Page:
Sydney Man Convicted of Selling Stolen Netflix Logins Must Now Forfeit Crypto Gains

Sydney Man Convicted of Selling Stolen Netflix Logins Must Now Forfeit Crypto Gains
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A Sydney man who was selling stolen subscription service deets has to now forfeit over $1.66 million in crypto (and some cash) as penance. The 23-year-old was already handed a two year and two months’ sentence back in April for operating the mega illegal service that sold logins and passwords for Netflix and Spotify.

$1.2 million of the to-be forfeited crypto gains is the largest Commonwealth forfeiture of cryptocurrency. It’s being given to the Minister for Home Affairs Karen Andrews, who will now redistribute the funds to support crime prevention, law enforcement and community-safety related initiatives.

“Good work by the AFP has seen a criminal stripped of their ill-gotten gains, and this money redirected to enhancing the safety and security of communities right around Australia,” Andrews said.

“I will continue to fund projects and initiatives that make it harder for criminals to prey on Australians, by using proceeds of crime that are seized from criminals themselves.”

As detailed by the Australian Federal Police, the Sydney man conspired with a man in the United States to steal the credentials and then sold them online at a cheaper rate.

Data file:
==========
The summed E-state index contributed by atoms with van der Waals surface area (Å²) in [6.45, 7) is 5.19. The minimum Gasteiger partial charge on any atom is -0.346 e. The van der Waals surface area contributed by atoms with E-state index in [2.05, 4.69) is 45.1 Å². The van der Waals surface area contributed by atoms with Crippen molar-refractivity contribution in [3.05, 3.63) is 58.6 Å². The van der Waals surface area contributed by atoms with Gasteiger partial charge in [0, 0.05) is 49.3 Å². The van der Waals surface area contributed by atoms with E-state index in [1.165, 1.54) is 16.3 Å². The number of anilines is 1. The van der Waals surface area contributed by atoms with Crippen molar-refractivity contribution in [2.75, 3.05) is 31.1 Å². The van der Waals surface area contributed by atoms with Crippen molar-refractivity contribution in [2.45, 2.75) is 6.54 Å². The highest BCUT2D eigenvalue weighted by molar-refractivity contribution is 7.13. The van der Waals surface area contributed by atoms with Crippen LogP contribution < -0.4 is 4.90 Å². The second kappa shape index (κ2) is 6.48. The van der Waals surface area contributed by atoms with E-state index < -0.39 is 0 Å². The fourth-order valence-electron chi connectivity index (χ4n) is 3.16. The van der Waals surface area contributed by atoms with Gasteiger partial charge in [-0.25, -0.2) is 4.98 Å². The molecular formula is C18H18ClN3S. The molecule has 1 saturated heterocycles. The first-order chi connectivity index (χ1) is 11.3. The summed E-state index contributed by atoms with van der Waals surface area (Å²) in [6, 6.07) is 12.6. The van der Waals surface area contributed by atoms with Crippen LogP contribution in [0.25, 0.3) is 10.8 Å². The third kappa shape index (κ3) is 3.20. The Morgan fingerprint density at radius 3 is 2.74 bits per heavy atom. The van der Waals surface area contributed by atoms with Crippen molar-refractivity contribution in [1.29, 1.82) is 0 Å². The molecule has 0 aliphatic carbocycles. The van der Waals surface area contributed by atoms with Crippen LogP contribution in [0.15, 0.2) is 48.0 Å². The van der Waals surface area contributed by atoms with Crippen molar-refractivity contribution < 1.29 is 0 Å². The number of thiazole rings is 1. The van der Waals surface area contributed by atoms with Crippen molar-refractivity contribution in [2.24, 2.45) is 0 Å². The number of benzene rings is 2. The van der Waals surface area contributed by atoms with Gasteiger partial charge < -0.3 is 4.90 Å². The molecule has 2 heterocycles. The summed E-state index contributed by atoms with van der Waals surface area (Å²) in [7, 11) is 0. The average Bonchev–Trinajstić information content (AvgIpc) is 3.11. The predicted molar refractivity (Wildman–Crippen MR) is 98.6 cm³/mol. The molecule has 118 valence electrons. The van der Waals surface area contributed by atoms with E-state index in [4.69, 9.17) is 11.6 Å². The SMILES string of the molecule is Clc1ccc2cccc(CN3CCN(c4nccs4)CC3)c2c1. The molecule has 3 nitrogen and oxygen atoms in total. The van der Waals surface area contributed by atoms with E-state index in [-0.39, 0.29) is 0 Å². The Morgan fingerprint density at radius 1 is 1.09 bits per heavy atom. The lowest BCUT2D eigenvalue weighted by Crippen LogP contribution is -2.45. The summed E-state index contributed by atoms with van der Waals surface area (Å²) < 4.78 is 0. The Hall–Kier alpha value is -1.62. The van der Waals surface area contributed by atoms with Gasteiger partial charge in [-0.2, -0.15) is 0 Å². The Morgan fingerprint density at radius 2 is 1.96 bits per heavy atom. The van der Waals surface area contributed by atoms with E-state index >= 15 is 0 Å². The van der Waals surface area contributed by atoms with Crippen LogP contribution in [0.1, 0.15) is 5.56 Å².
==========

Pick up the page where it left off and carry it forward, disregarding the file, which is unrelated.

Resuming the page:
After the offender pleaded guilty to various criminal offences in October 2020, the AFP-led Criminal Assets Confiscation Taskforce (CACT) obtained restraining orders over cryptocurrency plus bank and PayPal accounts held in false names, but suspected to be controlled by the man.

Last week, the Supreme Court of NSW ordered the forfeiture of $1.66 million in cash and crypto to the Commonwealth Confiscated Assets Account.

The investigation actually kicked off in May 2018, after the FBI referred information to the AFP about an account generator website called WickedGen.com. WickedGen operated for approximately two years selling stolen account details for online subscription services, including Netflix, Spotify and Hulu. The account details belonged to unknowing victims in Australia and internationally, including the US.

The AFP said it further identified the Sydney man to be the creator, administrator and primary financial beneficiary of a further three “account generator” websites: HyperGen, Autoflix and AccountBot.

The account details of users in Australia and abroad were confirmed through credential stuffing — which allows a list of previously stolen or leaked usernames, email addresses, and corresponding passwords to be re-used — and sold for unauthorised access.

According to the AFP, across the subscription services, the offender had at least 152,863 registered users and provided at least 85,925 subscriptions to illegally access legitimate streaming services.

The man received more than $680,000 through PayPal, by selling subscriptions through these sites. He converted some of these proceeds into various cryptocurrencies.

The Sydney man, who in April 2021 was handed a two year and two months’ sentence to be served by an intensive corrections order, claimed he had obtained a financial benefit of $500,000 to $1 million from operating the websites.

AFP says many criminals wrongly believe law enforcement could not take away their ill-gotten wealth if it had been converted to cryptocurrency. But during the 2020-21 financial year, the CACT confiscated almost $54 million in assets.